A deal has been agreed to that will facilitate international monitors' effort to investigate whether Iran is trying to develop nuclear weapons, the head of the International Atomic Energy Agency told reporters in Vienna earlier today.
The Financial Times puts the news this way:
"Yukiya Amano, director-general of the International Atomic Energy Agency, said on Tuesday that he had reached a deal with Iran on investigating Tehran's suspected nuclear weapons program. The head of the U.N. body said a 'decision was made to conclude and sign the agreement. . . . I can say it will be signed quite soon.' "
As the Los Angeles Times adds, "inspectors have been trying to gain wider access to Iranian atomic facilities." And if this deal is finalized, it would be "the first time since 2007 that Iran, which says its nuclear work is for exclusively peaceful purposes, has accepted wider inspections."
The Financial Times' James Blitz, in an analysis of this news, says that Amano has "always taken a hard-headed approach towards Iran in the three years he has headed the United Nations nuclear watchdog. ... So if Mr. Amano says he is about to sign a deal with Iran under which the regime starts answering those questions that is significant. It suggests that Mr Amano believes Iran will genuinely start to co-operate with the IAEA for the first time in four years – possibly giving access to sites where western intelligence agencies believe weapons work has been done."
Reuters notes that Amano, who had just arrived in Vienna after talks with Iranian officials in Tehran, was "speaking on the eve of the Baghdad meeting where six powers will test Iranian willingness to put transparent limits on its nuclear program," and that "Amano said his wish for access to an Iranian military site where nuclear weapons-relevant tests may have occurred would be addressed as part of the accord."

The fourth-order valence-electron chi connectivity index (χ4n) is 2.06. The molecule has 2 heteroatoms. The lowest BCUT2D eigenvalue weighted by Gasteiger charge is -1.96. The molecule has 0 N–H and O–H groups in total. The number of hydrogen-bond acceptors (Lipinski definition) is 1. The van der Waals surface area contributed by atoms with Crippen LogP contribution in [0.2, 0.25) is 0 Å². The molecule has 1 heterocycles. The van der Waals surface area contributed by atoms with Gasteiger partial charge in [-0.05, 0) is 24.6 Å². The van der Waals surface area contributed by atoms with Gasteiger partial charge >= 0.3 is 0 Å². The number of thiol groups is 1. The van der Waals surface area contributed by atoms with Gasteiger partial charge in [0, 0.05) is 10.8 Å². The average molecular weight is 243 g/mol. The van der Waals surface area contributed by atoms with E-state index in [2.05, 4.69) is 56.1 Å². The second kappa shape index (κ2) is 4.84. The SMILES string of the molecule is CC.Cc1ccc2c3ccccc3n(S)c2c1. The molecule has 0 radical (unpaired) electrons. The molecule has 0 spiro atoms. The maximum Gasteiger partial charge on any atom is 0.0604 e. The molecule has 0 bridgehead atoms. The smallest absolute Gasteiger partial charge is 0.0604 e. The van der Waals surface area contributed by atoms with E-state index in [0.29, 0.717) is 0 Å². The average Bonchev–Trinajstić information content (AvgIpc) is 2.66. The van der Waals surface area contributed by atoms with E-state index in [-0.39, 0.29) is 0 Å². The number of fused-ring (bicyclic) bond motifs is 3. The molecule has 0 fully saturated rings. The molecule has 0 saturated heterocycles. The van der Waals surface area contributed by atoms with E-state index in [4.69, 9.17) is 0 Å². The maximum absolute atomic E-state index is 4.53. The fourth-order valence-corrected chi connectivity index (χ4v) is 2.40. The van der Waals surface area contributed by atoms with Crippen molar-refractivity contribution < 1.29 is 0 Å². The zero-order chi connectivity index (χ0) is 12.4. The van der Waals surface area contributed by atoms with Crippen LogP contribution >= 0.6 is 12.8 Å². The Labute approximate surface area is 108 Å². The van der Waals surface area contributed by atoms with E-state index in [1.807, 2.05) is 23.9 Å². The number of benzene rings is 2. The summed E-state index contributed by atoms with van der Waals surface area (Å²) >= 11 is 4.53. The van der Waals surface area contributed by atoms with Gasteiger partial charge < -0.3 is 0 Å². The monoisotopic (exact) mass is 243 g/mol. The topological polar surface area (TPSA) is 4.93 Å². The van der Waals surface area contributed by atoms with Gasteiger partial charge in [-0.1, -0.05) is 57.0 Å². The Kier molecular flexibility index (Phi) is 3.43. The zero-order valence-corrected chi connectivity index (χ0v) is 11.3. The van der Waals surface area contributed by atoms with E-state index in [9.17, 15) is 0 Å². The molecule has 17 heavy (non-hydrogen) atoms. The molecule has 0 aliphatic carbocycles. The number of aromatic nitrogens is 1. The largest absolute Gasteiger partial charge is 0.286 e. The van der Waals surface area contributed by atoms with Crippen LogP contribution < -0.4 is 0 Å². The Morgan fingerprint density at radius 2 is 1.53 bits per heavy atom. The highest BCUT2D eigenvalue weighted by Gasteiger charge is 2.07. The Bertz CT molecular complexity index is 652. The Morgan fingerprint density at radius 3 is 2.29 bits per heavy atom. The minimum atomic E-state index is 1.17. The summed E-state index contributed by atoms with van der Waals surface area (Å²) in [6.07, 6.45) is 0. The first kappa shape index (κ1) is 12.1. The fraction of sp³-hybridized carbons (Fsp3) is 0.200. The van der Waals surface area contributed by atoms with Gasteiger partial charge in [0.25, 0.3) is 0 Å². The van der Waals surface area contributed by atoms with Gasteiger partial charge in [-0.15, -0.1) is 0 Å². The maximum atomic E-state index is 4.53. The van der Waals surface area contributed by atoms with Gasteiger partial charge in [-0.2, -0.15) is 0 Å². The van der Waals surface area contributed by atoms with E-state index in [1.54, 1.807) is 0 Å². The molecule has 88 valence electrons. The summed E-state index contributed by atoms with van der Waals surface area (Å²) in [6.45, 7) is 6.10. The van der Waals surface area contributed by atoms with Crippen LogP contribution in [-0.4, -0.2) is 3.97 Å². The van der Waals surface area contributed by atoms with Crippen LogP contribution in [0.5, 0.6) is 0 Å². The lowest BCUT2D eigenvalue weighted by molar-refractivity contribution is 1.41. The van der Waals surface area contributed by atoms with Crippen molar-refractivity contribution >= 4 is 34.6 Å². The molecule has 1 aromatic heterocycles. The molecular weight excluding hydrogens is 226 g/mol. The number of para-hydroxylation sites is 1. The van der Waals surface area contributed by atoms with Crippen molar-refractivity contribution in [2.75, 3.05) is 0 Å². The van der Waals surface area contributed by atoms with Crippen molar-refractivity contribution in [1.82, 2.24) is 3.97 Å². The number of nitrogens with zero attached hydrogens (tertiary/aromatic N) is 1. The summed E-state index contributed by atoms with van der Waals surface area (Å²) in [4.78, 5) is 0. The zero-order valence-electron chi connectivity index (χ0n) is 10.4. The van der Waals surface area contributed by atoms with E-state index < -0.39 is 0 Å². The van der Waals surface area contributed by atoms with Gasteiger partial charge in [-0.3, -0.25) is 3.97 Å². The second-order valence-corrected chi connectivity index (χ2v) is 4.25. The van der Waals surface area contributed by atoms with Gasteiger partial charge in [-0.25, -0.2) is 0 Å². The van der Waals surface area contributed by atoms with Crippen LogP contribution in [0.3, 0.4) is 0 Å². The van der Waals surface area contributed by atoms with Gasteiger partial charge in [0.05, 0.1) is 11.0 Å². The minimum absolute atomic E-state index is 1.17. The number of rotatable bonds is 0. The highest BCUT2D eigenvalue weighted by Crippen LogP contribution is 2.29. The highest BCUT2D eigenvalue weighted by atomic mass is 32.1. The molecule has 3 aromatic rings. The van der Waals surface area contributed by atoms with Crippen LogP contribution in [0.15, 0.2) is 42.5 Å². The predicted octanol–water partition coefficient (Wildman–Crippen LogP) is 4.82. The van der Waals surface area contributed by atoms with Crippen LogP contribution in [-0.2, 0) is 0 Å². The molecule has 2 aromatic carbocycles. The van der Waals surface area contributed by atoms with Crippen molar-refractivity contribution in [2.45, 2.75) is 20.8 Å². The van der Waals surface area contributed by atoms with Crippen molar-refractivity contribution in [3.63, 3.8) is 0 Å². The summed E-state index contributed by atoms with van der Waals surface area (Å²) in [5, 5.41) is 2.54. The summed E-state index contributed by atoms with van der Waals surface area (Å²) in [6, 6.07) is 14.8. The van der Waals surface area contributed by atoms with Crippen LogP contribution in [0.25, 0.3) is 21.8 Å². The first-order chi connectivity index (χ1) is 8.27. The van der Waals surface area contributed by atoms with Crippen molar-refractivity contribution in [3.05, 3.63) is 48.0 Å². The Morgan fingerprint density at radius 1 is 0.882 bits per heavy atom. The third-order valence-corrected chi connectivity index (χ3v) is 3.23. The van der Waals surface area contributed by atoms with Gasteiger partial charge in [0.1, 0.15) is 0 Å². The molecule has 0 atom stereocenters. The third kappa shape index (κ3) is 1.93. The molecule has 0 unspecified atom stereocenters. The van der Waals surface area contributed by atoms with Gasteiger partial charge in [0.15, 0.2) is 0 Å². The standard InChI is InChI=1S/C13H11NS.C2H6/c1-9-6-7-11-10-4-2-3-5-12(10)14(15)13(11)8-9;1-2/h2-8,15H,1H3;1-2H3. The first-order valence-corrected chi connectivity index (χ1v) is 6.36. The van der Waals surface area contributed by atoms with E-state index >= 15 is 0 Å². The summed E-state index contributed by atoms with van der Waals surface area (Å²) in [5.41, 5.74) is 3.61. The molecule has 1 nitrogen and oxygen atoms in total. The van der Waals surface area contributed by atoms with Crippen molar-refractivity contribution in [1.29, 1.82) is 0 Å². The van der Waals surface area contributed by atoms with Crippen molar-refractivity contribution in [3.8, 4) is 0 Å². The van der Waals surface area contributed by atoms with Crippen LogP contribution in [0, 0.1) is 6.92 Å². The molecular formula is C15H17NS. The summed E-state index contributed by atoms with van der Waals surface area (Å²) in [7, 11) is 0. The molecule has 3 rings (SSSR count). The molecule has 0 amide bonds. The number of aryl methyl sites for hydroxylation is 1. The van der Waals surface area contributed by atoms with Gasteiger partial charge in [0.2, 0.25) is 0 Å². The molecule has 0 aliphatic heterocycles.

But the wire service also says "the powers will be wary of past failures to carry out extra inspection deals between the International Atomic Energy Agency and Iran, and Western patience is wearing thin."
The six powers, known as the P5+1 are the five permanent members of the U.N. Security Council — China, France, Russia, the U.K. and the U.S. — and Germany.
Update at 1:15 p.m. ET. Strong Signal?
Analysts say that if Iran has agreed to give IAEA inspectors access to its atomic facilities, that's a signal Iran may be prepared for serious negotiations, NPR's Peter Kenyon will report later today on All Things Considered.
"I think the chances for productive diplomacy are better than they have been probably for the past seven years," George Perkovich, director of the nuclear program at the Carnegie Endowment for International Peace, tells Peter.
Perkovich also says that economic sanctions imposed on Iran "have started to have a significant impact." And he thinks that "the Iranians have accomplished enough in the development of their nuclear capability that they might be able to say, 'okay, we've demonstrated a capability, let's make a deal.' "
Mark Fitzpatrick from the non-proliferation program at London's International Institute for Strategic Studies, tells Peter that the talks starting Wednesday might be able to produce three things:
-- A suspension by Iran of its program to produce 20 percent-enriched uranium, which is closer to weapons-grade than the 3 percent to 5 percent needed to produce nuclear energy.
-- An agreement on what to do with the 20 percent-enriched uranium Iran already has.
-- An agreement to stop work at the underground facility in Fordow, where the 20 percent enrichment has been taking place.
Update at 9:15 a.m. ET. Raising Hopes:
From Istanbul, NPR's Peter Kenyon tells our Newscast Desk that "the apparent breakthrough could raise hopes for further progress at Wednesday's talks. Issues likely to to come up at that meeting include Iran's stockpile of 20 percent-enriched uranium."